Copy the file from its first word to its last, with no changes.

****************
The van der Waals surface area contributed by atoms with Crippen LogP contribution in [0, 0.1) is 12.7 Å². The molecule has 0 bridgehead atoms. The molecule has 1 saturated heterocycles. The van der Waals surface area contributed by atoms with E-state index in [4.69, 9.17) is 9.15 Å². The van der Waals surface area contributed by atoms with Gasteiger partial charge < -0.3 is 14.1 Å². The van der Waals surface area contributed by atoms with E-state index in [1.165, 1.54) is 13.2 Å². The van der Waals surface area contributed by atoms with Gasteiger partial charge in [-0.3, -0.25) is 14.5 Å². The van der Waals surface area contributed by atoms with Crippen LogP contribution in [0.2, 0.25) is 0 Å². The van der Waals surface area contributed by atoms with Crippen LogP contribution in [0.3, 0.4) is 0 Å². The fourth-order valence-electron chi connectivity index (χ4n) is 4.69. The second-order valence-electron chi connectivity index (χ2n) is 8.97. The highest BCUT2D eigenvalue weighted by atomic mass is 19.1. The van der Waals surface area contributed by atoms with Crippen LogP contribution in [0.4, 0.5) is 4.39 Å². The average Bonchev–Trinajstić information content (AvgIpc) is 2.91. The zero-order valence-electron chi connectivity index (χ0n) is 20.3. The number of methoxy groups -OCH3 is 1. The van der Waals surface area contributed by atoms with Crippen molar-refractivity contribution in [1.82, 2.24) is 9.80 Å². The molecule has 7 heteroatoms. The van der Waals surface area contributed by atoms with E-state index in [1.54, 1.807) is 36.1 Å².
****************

The van der Waals surface area contributed by atoms with Crippen LogP contribution in [0, 0.1) is 12.7 Å². The molecule has 0 bridgehead atoms. The molecule has 1 saturated heterocycles. The van der Waals surface area contributed by atoms with E-state index in [4.69, 9.17) is 9.15 Å². The van der Waals surface area contributed by atoms with Gasteiger partial charge < -0.3 is 14.1 Å². The van der Waals surface area contributed by atoms with E-state index in [1.165, 1.54) is 13.2 Å². The van der Waals surface area contributed by atoms with Gasteiger partial charge in [-0.3, -0.25) is 14.5 Å². The van der Waals surface area contributed by atoms with Crippen LogP contribution in [0.2, 0.25) is 0 Å². The van der Waals surface area contributed by atoms with Crippen LogP contribution in [0.3, 0.4) is 0 Å². The fourth-order valence-electron chi connectivity index (χ4n) is 4.69. The second-order valence-electron chi connectivity index (χ2n) is 8.97. The highest BCUT2D eigenvalue weighted by atomic mass is 19.1. The van der Waals surface area contributed by atoms with Crippen LogP contribution in [0.4, 0.5) is 4.39 Å². The average Bonchev–Trinajstić information content (AvgIpc) is 2.91. The zero-order valence-electron chi connectivity index (χ0n) is 20.3. The number of methoxy groups -OCH3 is 1. The van der Waals surface area contributed by atoms with Crippen molar-refractivity contribution in [1.82, 2.24) is 9.80 Å². The molecule has 7 heteroatoms. The van der Waals surface area contributed by atoms with E-state index in [1.54, 1.807) is 36.1 Å².